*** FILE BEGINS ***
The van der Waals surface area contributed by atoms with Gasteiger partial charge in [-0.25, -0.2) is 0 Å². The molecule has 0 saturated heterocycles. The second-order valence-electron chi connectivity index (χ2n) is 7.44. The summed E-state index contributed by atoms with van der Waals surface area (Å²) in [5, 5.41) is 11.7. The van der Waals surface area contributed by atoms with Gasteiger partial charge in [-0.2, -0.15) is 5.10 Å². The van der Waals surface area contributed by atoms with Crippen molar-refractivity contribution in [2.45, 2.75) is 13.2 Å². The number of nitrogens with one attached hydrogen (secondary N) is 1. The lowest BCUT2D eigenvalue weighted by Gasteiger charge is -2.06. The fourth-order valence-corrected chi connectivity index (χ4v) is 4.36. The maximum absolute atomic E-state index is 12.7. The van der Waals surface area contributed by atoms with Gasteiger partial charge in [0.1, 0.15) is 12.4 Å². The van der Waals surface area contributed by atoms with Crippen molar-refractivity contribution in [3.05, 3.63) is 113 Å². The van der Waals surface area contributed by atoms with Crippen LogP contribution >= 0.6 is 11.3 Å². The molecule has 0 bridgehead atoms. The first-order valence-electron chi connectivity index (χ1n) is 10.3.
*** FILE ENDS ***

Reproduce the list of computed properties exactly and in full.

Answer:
The van der Waals surface area contributed by atoms with Gasteiger partial charge in [-0.25, -0.2) is 0 Å². The molecule has 0 saturated heterocycles. The second-order valence-electron chi connectivity index (χ2n) is 7.44. The summed E-state index contributed by atoms with van der Waals surface area (Å²) in [5, 5.41) is 11.7. The van der Waals surface area contributed by atoms with Gasteiger partial charge in [-0.2, -0.15) is 5.10 Å². The van der Waals surface area contributed by atoms with Crippen molar-refractivity contribution in [2.45, 2.75) is 13.2 Å². The number of nitrogens with one attached hydrogen (secondary N) is 1. The lowest BCUT2D eigenvalue weighted by Gasteiger charge is -2.06. The fourth-order valence-corrected chi connectivity index (χ4v) is 4.36. The maximum absolute atomic E-state index is 12.7. The van der Waals surface area contributed by atoms with Gasteiger partial charge in [0.1, 0.15) is 12.4 Å². The van der Waals surface area contributed by atoms with Crippen molar-refractivity contribution in [3.05, 3.63) is 113 Å². The van der Waals surface area contributed by atoms with Crippen LogP contribution >= 0.6 is 11.3 Å². The molecule has 0 bridgehead atoms. The first-order valence-electron chi connectivity index (χ1n) is 10.3.